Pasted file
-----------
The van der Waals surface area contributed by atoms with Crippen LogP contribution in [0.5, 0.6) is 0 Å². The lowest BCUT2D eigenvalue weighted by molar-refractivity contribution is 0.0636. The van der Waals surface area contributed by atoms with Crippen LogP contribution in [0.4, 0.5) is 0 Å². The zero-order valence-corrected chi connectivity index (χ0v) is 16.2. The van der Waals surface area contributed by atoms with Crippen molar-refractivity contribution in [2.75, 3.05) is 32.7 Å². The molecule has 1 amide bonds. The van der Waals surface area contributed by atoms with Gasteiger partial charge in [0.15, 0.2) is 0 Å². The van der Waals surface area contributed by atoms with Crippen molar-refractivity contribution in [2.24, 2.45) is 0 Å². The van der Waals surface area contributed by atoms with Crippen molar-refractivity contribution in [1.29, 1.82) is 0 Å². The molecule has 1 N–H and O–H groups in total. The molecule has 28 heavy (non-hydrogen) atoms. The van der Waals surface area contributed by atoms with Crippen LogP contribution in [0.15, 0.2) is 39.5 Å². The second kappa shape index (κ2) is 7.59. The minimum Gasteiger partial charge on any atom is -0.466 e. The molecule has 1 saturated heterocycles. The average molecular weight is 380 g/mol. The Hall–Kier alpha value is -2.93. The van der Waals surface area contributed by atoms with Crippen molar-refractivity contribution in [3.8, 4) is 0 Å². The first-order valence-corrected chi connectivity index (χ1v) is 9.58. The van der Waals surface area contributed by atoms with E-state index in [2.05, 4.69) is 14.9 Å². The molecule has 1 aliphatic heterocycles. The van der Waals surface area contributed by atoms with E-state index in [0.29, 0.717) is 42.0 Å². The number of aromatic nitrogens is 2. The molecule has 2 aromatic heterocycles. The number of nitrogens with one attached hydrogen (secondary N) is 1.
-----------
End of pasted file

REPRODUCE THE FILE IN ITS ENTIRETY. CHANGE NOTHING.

The van der Waals surface area contributed by atoms with Crippen LogP contribution in [0.5, 0.6) is 0 Å². The lowest BCUT2D eigenvalue weighted by molar-refractivity contribution is 0.0636. The van der Waals surface area contributed by atoms with Crippen LogP contribution in [0.4, 0.5) is 0 Å². The zero-order valence-corrected chi connectivity index (χ0v) is 16.2. The van der Waals surface area contributed by atoms with Crippen molar-refractivity contribution in [2.75, 3.05) is 32.7 Å². The molecule has 1 amide bonds. The van der Waals surface area contributed by atoms with Gasteiger partial charge in [0.15, 0.2) is 0 Å². The van der Waals surface area contributed by atoms with Crippen molar-refractivity contribution in [2.24, 2.45) is 0 Å². The van der Waals surface area contributed by atoms with Crippen molar-refractivity contribution in [1.29, 1.82) is 0 Å². The molecule has 1 N–H and O–H groups in total. The molecule has 28 heavy (non-hydrogen) atoms. The van der Waals surface area contributed by atoms with Crippen LogP contribution in [0.15, 0.2) is 39.5 Å². The second kappa shape index (κ2) is 7.59. The minimum Gasteiger partial charge on any atom is -0.466 e. The molecule has 1 saturated heterocycles. The average molecular weight is 380 g/mol. The Hall–Kier alpha value is -2.93. The van der Waals surface area contributed by atoms with Crippen molar-refractivity contribution in [3.8, 4) is 0 Å². The first-order valence-corrected chi connectivity index (χ1v) is 9.58. The van der Waals surface area contributed by atoms with E-state index in [2.05, 4.69) is 14.9 Å². The molecule has 1 aliphatic heterocycles. The van der Waals surface area contributed by atoms with E-state index in [0.29, 0.717) is 42.0 Å². The number of aromatic nitrogens is 2. The molecule has 2 aromatic heterocycles. The number of nitrogens with one attached hydrogen (secondary N) is 1.